Corkery SJ provides some clarification on the inquiry about God’s plan in our lives and why sometimes things just go wrong. Does God really have a plan for our lives? If so, why do things go wrong so often? One evening recently I was walking down a popular Dublin street and I went into a […]
Corkery SJ provides some clarification on the inquiry about God’s plan in our lives and why sometimes things just go wrong.
Does God really have a plan for our lives? If so, why do things go wrong so often?
One evening recently I was walking down a popular Dublin street and I went into a church. On display there I saw a booklet entitled, God’s Plan for My Life. I did not have time to read the booklet, which I’m sure was excellent, but I must admit that I wondered what effect its title would have on someone who had been born into crippling poverty, or had just been diagnosed as terminally ill, or had become unemployed at the age of fifty after thirty years in a job. I imagined that it would be difficult for people in such circumstances to believe that God had a plan for them.
A difficult problem
There appears to be an insoluble problem. On the one hand Christian faith teaches that God has a plan; on the other hand, daily life teaches that things go wrong all the time. The only way out of the difficulty is to say that there is nothing incompatible in God’s having a plan and things going wrong in our eyes.
So am I saying that God wants things to go wrong for us? Certainly not, Jesus clearly reveals God to be against the things that make human beings suffer. But this does not mean that such things will never occur. For it is part of God’s plan that things can happen that are not sent to us directly by God. This is a complicated idea: let me try to explain.
When something occurs in your life, whom do you hold responsible? That depends. For example if someone treats you badly, you hold that person responsible; you do not say that God has mistreated you. In fact, you appeal to God for help in dealing with the hurt.
Similarly, if a person close to you is injured in an accident, you explain what has happened by saying, ‘The scaffolding collapsed,’ or ‘the other driver was speeding’. You deplore the fact that the accident took place, and you apportion blame according to what you believe caused it: faulty equipment, irresponsible behaviour, or whatever.
You do not in your rational mind hold God responsible for what has happened; and of course you appeal to God to heal the injured person. Initially, in emotional turmoil, you may blame God, but when you think about it, you begin to see that God is as pained by the event as you are.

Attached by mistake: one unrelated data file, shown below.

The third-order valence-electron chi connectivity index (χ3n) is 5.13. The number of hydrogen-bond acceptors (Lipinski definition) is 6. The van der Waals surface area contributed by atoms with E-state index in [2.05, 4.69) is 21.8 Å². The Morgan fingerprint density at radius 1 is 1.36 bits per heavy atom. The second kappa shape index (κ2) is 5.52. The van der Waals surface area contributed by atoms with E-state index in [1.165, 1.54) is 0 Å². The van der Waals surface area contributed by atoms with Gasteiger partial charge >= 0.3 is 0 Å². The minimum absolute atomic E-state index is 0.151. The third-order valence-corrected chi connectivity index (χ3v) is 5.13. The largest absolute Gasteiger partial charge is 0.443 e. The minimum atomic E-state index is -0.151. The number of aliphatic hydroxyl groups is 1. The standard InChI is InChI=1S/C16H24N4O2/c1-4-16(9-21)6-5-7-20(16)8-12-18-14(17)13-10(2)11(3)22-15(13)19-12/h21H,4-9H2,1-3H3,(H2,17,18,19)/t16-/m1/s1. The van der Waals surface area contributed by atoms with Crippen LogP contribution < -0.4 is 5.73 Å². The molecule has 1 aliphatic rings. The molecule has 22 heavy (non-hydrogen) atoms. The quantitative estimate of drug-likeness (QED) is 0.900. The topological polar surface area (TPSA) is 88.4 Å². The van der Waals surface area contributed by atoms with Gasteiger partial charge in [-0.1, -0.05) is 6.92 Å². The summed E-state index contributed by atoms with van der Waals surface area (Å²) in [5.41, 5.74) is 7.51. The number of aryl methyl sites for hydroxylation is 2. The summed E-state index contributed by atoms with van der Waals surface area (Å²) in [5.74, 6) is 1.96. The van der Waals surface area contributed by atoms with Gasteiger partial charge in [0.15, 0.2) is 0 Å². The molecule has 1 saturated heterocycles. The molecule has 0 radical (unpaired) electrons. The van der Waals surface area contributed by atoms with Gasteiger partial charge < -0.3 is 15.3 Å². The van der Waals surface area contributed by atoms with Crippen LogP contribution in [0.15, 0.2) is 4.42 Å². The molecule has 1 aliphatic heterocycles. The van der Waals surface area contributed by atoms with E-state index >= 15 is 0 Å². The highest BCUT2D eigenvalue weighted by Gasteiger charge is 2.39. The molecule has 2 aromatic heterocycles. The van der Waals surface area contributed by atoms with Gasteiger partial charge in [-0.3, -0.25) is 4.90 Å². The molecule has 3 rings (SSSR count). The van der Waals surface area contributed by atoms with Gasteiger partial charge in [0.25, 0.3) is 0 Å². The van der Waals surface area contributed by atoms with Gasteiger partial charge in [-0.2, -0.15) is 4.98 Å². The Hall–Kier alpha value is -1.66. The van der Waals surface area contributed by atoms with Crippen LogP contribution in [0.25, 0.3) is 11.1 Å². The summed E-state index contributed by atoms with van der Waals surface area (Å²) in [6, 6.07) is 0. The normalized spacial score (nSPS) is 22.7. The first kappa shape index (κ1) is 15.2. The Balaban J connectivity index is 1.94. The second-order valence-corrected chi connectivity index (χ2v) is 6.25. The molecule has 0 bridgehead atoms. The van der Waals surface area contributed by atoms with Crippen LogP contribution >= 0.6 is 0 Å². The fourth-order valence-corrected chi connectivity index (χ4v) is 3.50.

Because God really gives human beings charge of the world, things go wrong that would never happen if God had kept everything directly under control with no involvement on our part. When God involved us he took an awful risk. It is like the risk you take when you delegate a task to another person, or invite a child to help you, or respect the freedom of another human being.
The risk is that things will not be done as you would wish; or they will be done badly, or selfishly, or meanly; or not at all. God took a risk by sharing control over things with us, by planning our lives in a way that includes our involvement. It was indeed a risk. But not to involve us would have been to make us like puppets on strings, rather than human beings who free.
Co-creators with God
We clog our roads, pollute our skies, and overcrowd our cities. We find cures for some illnesses, and develop stressful life-styles that cause other ones. We make economic arrangements that benefit some people, but deprive and neglect others. If God’s plan did not include our involvement, these things could be avoided.
That is why, especially if we are on the losing end, we sometimes wish that God had not shared the running of the world with human beings. But God did – in spite of the risks. Why? Because God wanted to make us co-creators.
We have not, of course, lived up to our responsibilities as Co-creators That is why bad things happen. But this fact does not mean that God has no plan and that all is out of control. It does mean, however, that God cannot assure us that nothing bad will ever happen to us.
What God does promise is to be with us, no matter what happens to us. And so we can never tell ourselves, ‘I shall not walk in the valley of darkness,’ but we can always say, ‘If I walk in the valley of darkness, no evil would I fear; you are there with your crook and staff..’ Psalm 23:4 These words express the unfailing plan of God; That God will always, absolutely always, be with us.
This article first appeared in the Messenger, a publication of the Irish Jesuits.